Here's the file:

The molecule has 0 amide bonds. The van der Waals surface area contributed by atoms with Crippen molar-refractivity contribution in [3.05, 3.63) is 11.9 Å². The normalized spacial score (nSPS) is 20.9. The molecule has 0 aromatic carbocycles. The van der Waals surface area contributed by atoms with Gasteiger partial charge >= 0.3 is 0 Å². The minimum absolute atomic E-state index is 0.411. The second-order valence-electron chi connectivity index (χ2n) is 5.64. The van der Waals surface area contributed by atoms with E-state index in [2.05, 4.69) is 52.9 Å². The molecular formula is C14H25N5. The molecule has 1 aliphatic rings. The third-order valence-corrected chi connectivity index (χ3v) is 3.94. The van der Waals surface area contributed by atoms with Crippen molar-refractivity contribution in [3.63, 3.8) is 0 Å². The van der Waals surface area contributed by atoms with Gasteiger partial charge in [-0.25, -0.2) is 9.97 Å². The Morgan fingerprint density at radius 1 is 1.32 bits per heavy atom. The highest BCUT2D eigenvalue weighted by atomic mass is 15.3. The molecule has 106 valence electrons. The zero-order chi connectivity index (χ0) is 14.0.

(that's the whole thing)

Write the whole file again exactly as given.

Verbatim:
The molecule has 0 amide bonds. The van der Waals surface area contributed by atoms with Crippen molar-refractivity contribution in [3.05, 3.63) is 11.9 Å². The normalized spacial score (nSPS) is 20.9. The molecule has 0 aromatic carbocycles. The van der Waals surface area contributed by atoms with Gasteiger partial charge >= 0.3 is 0 Å². The minimum absolute atomic E-state index is 0.411. The second-order valence-electron chi connectivity index (χ2n) is 5.64. The van der Waals surface area contributed by atoms with E-state index in [2.05, 4.69) is 52.9 Å². The molecular formula is C14H25N5. The molecule has 1 aliphatic rings. The third-order valence-corrected chi connectivity index (χ3v) is 3.94. The van der Waals surface area contributed by atoms with Crippen molar-refractivity contribution in [3.63, 3.8) is 0 Å². The van der Waals surface area contributed by atoms with Gasteiger partial charge in [-0.25, -0.2) is 9.97 Å². The Morgan fingerprint density at radius 1 is 1.32 bits per heavy atom. The highest BCUT2D eigenvalue weighted by atomic mass is 15.3. The molecule has 106 valence electrons. The zero-order chi connectivity index (χ0) is 14.0.